These very useful meetings keep all of us apprised of how our administration is handling the changing demographics and economic environment we all find ourselves in.

There was information shared which helped to put rumors, that often run wild, in perspective. The CEO, CFO, Operations and Security speakers bringing information to us imparted it clearly and well thought out. Questions were answered, some that were sent prior to the gathering, and many from the floor.

The numbers of new builds, re-builds, remodels and upgrades were amazing and certainly show us all that we haven’t just imagined our roads full of big equipment. The air is full of activity with many awaiting homes and living units. It really is good to see, if not always to hear.

Meanwhile, spring is happening!!!

Spring crocus

The big trees that have lived past their viable ages are being replaced at a wonderful ratio, not one for one. Many more are planted for the few lost. This is a contrast to the many felled trees that happened in neighboring Lacey itself with a new developer/owner in the Woodland Square Loop area. That issue is still being discussed for mitigation by city planners.

It is interesting to think of Panorama as being 50 years old. We all helped celebrate that milestone last year. How very fortunate we are to live in a non-profit situation where moneys go into the infrastructure to keep our “home” community vibrant.

Each district has its own meeting with specific information for those residents, but anyone can go to any of the meetings if you miss your own particular one. Since moving here three years ago, I am continually thankful for the availability of information affecting us, as well as administrative folks who are willing to take time to hear our concerns.

Besides getting our SARA buttons batteries changed, and hearing from our administrative staff, it is wonderful to make contact with neighbors we don’t always see because of our widely divergent interests.  We are in good hands and while moving forward can be noisy, we ARE moving forward. We will be ready for some younger “whippersnappers” who will be/are joining us here at Panorama.

…And how about those crocuses busting out all over??????

Spring Crocus

Sandy Bio

A Resident’s Perspective – Make Your Own Celebrations in Life

 Written by Panorama resident, Sandy Bush. January 2016

It was with interest that I read the recent blog by Deb.  As the New Year gets a foothold on our lives and the days start to lengthen, we often think about resolutions and such.

What happens when you move to this new community and living arrangement, away from your previous one? If you’ve lived locally for years and years, the transition is quite easy. It is another story if you are moving from another state or clear across the country. The couple she spoke of resonated with me. We have no children to wonder if we were nuts moving to “an old folks home”. But we did have many neighbors that felt it was way too early and we were way too young (70 and 76 at the time).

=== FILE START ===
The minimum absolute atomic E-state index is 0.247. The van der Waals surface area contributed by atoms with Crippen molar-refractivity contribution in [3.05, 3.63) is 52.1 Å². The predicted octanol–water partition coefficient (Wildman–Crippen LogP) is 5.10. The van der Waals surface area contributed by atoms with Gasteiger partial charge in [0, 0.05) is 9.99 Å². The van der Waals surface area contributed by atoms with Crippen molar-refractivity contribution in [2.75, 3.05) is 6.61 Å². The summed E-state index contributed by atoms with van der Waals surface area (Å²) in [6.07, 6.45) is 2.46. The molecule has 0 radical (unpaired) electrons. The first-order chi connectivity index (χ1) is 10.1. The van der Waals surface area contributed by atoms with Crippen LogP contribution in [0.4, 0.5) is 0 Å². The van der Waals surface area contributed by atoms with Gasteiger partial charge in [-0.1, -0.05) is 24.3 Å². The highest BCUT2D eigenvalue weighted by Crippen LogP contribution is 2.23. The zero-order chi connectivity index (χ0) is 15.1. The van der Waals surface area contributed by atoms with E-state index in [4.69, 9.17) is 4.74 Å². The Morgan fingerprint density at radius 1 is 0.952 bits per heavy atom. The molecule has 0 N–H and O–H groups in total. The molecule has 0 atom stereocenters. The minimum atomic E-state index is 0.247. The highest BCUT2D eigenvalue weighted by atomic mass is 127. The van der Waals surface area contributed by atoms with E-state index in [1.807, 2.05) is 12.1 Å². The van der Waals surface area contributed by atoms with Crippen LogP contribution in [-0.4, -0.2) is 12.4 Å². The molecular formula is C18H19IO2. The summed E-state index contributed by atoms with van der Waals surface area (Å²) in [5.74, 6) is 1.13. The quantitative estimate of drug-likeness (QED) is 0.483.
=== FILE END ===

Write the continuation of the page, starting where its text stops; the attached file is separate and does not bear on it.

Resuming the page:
The move is less traumatic when you are able and of clear mind. We all know how awful the moving process is, no matter how organized you might be. Decisions on keeping/tossing must be made and figuring where to put what you’ve kept can be a tough one.

However, now being here three years, we are so very grateful for our forward thinking and “early” settling. You leave many friends but internet keeps you close. And the wealth of friends to be found here at Panorama, in many walks and stages of life, is staggering.

The activities and opportunities for learning and keeping healthy and active are too many to outline. It makes sense to be able to avail yourself of these activities before you become mobility impaired. But how comforting is it to know that when mobility issues rear their ugly heads, you will have many, many options for making life work for you for years longer.

This brings me to maintaining rituals, celebrations, and habits that you enjoyed in your previous community. Life doesn’t change when you move to Panorama, it somehow blossoms. It widens as you learn of the new environment, wild life, and weather.

Eagle Overseeing Long Lake

Eagle Overseeing Long Lake

It puts quit to the old adage that “it always is gray and rains in the Northwest.” This old saw ignores the wonderful sunny breaks that become like jewels. And having experienced a rather too warm summer (for me), I have to laugh. We sweated and labored with the hikers when it was way hot and we discovered wonderful new parks and trails!!!!! The winter time is a time to get the reading done that gets put on hold when there are too many other options and activities.